Whether it relates to relationships, holiday destinations or jobs, the advice of most people is never go back.
However, this is exactly what Andy Clarke did when he rejoined supermarket chain Asda in 2005 after a four-year absence. Previously, Clarke had completed a nine-year stint at the grocer between 1992 and 2001 and was retail director when he left.
Chief executive Andy Bond, who has often said that Asda was struggling when Clarke rejoined, wanted someone who could add value and look at the challenges the grocer faced with a fresh pair of eyes.
It was also an opportunity for Clarke to rejoin the staff football team – the executive board take on store managers every Monday evening. Clarke jokes: “It was a chance to re-establish the football partnership with Andy in five-a-side, which was too good to turn down.”
Clarke’s timing appears to be impeccable, since the Wal-Mart-owned grocer is widely recognised to have started to turn its fortunes around since 2005. He has a big job, though – as retail director, he sits on Asda’s executive board and is also responsible for property and construction. “50 per cent of my time is looking at new sites,” says Clarke.
Ahead of Wal-Mart’s financial update this week, Clarke declined to provide figures on the number of stores that Asda intends to open in the next 12 months. He also remains tight-lipped about reports that Asda plans to open 100 stores in the Thames Gateway region east of London. But he is happy to admit that Asda wants to open more stores in the South, where it is under-represented compared with Tesco and Sainsbury’s.
“We would love more space in the South,” he says. “Whenever we open sites – particularly in the Southeast – we are seeing our food business certainly perform in line with our northern business.”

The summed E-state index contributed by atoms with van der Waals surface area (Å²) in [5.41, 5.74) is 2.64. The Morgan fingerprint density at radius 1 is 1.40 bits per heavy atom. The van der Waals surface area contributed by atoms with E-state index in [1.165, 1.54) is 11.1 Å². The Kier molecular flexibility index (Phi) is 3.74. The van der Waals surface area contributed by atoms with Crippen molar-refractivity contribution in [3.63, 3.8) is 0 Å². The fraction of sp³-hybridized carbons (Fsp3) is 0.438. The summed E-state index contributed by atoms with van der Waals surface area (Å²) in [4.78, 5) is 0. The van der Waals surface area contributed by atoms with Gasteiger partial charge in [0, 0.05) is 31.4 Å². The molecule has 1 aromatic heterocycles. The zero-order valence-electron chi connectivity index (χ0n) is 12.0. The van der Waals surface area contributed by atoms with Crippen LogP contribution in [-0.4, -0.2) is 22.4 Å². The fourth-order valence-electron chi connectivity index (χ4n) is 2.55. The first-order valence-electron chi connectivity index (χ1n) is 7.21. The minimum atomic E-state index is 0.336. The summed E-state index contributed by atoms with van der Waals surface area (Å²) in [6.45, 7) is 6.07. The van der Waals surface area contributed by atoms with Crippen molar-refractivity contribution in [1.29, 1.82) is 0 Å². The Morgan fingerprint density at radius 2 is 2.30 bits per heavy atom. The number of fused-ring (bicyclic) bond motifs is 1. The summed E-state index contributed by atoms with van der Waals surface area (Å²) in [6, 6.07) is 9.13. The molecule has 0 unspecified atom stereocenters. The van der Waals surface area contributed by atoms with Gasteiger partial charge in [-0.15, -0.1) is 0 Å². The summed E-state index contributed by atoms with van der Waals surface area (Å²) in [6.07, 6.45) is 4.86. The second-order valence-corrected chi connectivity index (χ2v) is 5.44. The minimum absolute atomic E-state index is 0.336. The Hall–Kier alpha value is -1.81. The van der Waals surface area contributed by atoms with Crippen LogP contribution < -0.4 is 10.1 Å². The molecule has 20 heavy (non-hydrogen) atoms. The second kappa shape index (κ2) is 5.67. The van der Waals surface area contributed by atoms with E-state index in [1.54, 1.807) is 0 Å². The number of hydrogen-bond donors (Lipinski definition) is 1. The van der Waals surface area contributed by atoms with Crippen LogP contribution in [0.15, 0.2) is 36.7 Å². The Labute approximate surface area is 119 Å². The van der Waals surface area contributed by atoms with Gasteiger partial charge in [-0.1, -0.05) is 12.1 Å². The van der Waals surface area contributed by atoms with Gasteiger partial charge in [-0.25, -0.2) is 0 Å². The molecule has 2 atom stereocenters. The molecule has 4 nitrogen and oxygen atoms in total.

Another area of potential expansion for Asda is the Republic of Ireland, where it has no stores. Again, perhaps understandably, Clarke declined to be drawn on whether Asda plans to open stores in the region. But he did reveal that, as part of the expansion of its burgeoning online operation this year, it will start delivering groceries short distances across the border into Eire from June.
He added that, if Asda did open stores in the Republic of Ireland, it would be “difficult to grow organically”. This suggests that the acquisition of an existing chain in Eire would be its desired entry route, although he declined to comment on that speculation. However, about 40 per cent of the customer traffic at its Northern Ireland store in Strabane, County Tyrone, which is close to the border, already comes from the Republic of Ireland.
Like most retail directors, Clarke tends to spend most Thursdays and Fridays in stores. This suits him, because he has worked in retail all his life after starting out as a Saturday boy at what was then know as Fine Fare when he was 16 years old.
However, one of his most important store visits of the week takes place on a Monday. At 7.30am, Clarke and his colleagues, including Andy Bond, start walking around a store and chatting to a store manager for about 45 minutes. The executive team then have a meeting to talk about the issues of the previous week and the business opportunities for the week ahead. “It is a decision we took some time ago, so that we can be closer to the operation of our stores right at the start of the week,” says Clarke.
The stores are not pre-warned but, because Clarke and the others need to get back to Asda House in Leeds in reasonable time, only 10 stores are close enough. Clarke says: “It does not matter if they know or don’t know, because it gives us an opportunity to see corporate issues such as availability and, with a major supplier, it is [likely to be in] one store as much as it is in 300 stores.”
When asked which initiative has given him the most satisfaction over the past two years, Clarke says it is the necessary improvements he made to many areas of Asda’s operations. “There has been a real focus on execution and implementation,” he says.
Enhanced availability is only one of the areas to have improved since his return. “At the end of the day, it does not matter how great your shops are, if you don’t have it [the product] on sale that is a problem,” says Clarke. Given the operational improvements that Asda has made under Clarke’s watch, it seems that old adages about never going back are not always right.
Family: married with three children
Lives: Whitwell, Derbyshire
Education: King’s Grammar School, Grantham
Interests: enjoys rugby, five-a-side football and walks in Derbyshire
2005–present: retail director, Asda
2004–05: managing director, Iceland
2002–03: chief operations director, Matalan
1992–2001: joined Asda as store manager, before being promoted through the ranks to retail director